Plans for the development of almost 300 new homes in Carrigtwohill have been put on hold following an objection from the village’s community council.
The appeal raises doubts over plans by BAM Property to build 277 housing units, which consist of 186 houses and 91 apartments as part of the existing Castlelake housing estate in the east Cork village.
The development was granted planning permission by Cork County Council in April, subject to 49 different conditions.
The Carrigtwohill Community Council said it is appealing the council’s ruling as there have been breaches of previous conditions imposed by An Bord Pleanála in relation to earlier construction phases of the Castlelake estate.
Patricia O’Brien, a solicitor representing the community council, said the completion of a link road in the estate before any homes were constructed had already been made a condition of a decision by the planning appeals authority in 2000 — but has still not been built.
She also pointed out that the condition imposed by the County Council in its latest planning decision only stipulates that 70 houses should not be occupied, as opposed to not being built, before a link road from the Main St through the estate to Station Rd in Carrigtwohill is completed.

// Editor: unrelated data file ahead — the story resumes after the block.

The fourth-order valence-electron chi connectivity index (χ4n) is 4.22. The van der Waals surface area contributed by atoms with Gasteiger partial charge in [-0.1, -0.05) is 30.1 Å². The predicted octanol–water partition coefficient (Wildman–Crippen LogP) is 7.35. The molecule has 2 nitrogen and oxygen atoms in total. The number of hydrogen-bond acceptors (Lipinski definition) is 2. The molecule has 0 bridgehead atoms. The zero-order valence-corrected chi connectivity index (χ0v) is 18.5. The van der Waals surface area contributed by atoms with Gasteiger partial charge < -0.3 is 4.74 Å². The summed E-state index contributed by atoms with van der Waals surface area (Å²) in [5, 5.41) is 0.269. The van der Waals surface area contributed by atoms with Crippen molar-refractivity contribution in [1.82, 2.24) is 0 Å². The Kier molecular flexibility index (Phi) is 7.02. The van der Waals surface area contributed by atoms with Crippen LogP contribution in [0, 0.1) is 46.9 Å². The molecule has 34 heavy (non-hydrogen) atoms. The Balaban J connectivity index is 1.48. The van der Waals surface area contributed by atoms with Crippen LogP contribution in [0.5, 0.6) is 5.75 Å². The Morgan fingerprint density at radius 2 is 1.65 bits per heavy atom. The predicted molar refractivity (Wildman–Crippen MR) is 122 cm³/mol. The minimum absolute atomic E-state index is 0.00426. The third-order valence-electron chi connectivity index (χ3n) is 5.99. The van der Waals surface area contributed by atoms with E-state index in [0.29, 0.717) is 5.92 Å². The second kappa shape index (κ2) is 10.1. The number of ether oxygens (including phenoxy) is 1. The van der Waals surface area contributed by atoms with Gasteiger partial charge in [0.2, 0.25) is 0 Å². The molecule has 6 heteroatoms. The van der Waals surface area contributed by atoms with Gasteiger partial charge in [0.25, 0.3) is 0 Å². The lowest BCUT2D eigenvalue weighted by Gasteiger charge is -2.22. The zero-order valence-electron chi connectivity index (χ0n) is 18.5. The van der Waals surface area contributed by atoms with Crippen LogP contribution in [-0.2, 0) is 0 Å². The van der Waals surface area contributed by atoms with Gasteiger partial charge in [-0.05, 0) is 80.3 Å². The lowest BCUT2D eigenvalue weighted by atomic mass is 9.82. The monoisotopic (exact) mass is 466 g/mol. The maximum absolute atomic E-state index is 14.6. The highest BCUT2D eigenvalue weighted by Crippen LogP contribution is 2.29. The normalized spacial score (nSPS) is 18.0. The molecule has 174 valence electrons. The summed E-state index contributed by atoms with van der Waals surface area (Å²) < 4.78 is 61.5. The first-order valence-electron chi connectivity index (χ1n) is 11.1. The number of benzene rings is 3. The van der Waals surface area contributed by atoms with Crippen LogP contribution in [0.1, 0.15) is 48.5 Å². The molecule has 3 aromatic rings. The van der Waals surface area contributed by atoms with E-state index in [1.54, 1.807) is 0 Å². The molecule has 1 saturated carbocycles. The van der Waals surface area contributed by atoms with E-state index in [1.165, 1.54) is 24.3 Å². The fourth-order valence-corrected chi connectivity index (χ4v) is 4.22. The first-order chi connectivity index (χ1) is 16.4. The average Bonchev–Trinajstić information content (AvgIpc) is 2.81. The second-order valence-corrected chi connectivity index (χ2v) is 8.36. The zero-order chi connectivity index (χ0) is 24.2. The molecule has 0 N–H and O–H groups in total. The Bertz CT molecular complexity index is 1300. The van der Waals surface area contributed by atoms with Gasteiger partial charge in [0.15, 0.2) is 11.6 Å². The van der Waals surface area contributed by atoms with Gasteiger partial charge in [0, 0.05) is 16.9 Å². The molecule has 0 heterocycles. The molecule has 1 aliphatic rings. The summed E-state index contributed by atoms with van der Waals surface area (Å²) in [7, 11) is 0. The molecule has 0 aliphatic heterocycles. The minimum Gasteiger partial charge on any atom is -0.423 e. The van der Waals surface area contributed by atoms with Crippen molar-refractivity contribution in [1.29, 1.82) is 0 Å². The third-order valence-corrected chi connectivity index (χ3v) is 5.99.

The Carrigtwohill Community Council has also criticised the lack of community facilities provided to the village by BAM Property given that it secured planning permission for a total of 1,500 units in 2000, which doubled the size of Carrigtwohill.
Ms O’Brien said it is “extremely disappointing and quite unacceptable” from the perspective of the local community that Cork County Council has granted a further planning permission in relation to Castlelake without addressing the lack of facilities such as a promised temporary football pitch and “the outstanding obligations of the developers under previous permissions”.
The community council said the failure to construct the link road has been a cause of significant disruptions for the entire community in Carrigtwohill through traffic congestion which also poses a risk to health and safety of residents.
It also raised concerns about the site of the houses being prone to flooding.
Ms O’Brien said Cork County Council should be obliged under planning legislation not to have granted planning permission for the latest development as it was made aware of non-compliance with a previous permission.
BAM Property is also behind plans for a landmark 193-bedroom hotel on the former Revenue premises on Sullivan’s Quay in the centre of Cork city.
The development is also under appeal to An Bord Pleanála following objections from the owner of an adjoining property.
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